StampNews.com hurries to let our readers know that the U.S. Postal Service has introduced ten bright stamps celebrating posters of the Work Projects Administration. These striking and utilitarian artworks were created by Depression-era artists employed by the Poster Division of the WPA Federal Art Project.
Each stamp features a different poster in the vibrant art deco style of the day. Images reproduced on these items are from the Library of Congress, Prints & Photographs Division, WPA Poster Collection.
The booklet features 20 stamps of 10 different designs originally created to support the civic-minded ideals of Franklin D. Roosevelt’s New Deal Program. Each stamp features a striking example of the posters conceived and printed in workshops across the nation under the WPA. Formed in 1935 as the Works Progress Administration, renamed the Work Projects Administration in 1939, the WPA lasted until 1943. By then, the function of its Federal Art Program Poster Division had been fully absorbed into the World War II effort.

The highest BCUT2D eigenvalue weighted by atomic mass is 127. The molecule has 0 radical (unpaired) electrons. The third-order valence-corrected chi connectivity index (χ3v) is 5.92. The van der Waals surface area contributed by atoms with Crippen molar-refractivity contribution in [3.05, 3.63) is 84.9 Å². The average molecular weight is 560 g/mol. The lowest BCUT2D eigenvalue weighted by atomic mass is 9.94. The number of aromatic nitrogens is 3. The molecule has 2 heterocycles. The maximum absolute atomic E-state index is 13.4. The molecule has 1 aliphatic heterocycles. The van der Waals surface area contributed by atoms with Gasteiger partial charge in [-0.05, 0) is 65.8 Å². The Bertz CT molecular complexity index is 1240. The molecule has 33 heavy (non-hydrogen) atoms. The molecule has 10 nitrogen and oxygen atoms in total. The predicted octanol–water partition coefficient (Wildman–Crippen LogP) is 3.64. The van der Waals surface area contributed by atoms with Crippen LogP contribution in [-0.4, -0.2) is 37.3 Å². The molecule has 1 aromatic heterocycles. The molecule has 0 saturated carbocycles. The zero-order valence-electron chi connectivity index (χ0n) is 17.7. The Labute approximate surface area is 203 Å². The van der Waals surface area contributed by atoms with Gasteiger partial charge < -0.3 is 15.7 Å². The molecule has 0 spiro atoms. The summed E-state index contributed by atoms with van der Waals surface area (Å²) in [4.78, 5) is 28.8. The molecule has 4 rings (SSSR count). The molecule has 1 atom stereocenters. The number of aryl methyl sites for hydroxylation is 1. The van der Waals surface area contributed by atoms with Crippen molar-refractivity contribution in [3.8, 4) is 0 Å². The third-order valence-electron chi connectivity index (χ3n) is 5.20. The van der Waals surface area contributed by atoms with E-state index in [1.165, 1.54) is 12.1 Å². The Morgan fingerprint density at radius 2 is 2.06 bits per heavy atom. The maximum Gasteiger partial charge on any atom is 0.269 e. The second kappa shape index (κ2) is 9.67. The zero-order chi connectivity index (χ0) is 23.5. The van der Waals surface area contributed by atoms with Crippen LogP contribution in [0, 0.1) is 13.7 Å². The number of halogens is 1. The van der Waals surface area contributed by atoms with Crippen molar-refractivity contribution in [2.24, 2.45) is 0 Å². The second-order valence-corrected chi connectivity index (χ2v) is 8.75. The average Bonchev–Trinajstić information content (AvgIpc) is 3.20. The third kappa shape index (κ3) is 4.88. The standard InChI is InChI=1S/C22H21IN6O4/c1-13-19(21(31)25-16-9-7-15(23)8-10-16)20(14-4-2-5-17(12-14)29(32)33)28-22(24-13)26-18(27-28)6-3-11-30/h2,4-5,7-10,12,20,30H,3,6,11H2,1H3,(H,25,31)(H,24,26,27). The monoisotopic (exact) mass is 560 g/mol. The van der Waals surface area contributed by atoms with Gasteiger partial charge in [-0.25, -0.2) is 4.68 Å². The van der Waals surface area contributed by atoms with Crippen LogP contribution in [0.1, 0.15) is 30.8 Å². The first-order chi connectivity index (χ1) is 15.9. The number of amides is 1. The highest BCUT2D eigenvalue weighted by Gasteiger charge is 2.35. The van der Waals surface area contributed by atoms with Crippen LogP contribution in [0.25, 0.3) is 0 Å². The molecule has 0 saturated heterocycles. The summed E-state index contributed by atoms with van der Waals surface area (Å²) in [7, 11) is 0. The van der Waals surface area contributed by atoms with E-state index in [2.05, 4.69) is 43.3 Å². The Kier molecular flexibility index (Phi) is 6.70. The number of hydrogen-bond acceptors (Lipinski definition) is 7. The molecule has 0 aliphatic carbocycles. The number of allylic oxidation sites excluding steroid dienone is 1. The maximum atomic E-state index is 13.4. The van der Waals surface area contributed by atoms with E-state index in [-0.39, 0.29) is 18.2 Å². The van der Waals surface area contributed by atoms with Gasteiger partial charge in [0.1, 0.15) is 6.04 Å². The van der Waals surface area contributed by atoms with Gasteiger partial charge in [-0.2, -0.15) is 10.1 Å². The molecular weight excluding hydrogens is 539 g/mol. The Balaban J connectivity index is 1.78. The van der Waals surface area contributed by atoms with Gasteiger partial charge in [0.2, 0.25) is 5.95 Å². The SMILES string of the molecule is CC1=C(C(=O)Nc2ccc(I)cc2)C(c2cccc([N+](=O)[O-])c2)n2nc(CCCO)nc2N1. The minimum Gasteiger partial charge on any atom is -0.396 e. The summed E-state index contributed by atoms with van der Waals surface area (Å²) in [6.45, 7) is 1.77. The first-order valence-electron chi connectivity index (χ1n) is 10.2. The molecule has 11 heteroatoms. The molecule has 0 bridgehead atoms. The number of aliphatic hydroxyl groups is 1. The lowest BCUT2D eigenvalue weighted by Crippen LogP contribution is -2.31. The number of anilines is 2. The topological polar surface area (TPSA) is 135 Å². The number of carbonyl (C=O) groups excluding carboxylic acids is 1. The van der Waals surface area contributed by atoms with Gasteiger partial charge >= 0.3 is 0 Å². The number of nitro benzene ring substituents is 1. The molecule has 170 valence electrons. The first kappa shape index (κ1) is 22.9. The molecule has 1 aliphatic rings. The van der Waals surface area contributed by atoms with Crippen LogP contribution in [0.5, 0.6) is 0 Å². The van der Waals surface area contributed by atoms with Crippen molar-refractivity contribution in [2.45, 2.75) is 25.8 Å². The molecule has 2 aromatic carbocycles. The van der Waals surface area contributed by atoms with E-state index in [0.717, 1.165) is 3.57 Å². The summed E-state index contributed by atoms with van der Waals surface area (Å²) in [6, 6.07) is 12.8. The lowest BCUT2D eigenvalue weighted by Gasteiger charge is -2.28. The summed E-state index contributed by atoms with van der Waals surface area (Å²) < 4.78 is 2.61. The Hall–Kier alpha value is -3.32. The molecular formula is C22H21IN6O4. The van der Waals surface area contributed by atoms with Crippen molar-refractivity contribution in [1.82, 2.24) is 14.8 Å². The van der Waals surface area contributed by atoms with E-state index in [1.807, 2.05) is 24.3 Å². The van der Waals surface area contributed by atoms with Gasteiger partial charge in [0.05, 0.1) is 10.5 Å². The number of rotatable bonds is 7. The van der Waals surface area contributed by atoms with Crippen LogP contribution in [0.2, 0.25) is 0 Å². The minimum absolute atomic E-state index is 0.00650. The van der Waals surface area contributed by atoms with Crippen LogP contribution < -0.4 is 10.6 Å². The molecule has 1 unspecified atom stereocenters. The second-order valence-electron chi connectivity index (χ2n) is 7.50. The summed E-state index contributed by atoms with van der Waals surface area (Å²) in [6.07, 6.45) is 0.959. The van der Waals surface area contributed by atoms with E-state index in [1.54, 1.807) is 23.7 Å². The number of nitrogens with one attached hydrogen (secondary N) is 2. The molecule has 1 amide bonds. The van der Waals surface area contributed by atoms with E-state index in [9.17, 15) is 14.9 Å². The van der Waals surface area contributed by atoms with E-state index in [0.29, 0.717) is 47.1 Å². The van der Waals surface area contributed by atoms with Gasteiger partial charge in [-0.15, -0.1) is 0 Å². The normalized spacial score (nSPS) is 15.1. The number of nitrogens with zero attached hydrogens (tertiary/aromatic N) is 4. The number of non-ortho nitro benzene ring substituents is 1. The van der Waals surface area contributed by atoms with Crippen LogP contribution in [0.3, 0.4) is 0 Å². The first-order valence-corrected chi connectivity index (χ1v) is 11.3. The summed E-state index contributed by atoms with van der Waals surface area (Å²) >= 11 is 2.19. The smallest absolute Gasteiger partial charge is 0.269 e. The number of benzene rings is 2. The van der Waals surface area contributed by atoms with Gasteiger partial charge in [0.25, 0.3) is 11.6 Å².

During the Depression, WPA artists designed and printed some two million posters from approximately 35,000 designs. Most of their work was printed by silkscreen, an economical medium that saw significant innovation at the hands of Poster Division artists. The posters featured on these stamps are from the Prints & Photographs Division of the Library of Congress, which houses the largest collection of WPA posters.
Antonio Alcal served as the art director of the project and designed the stamps with Maribel O. Gray.
The WPA Posters stamps are being issued as Forever stamps. Forever stamps are always equal in value to the current First-Class Mail one-ounce price.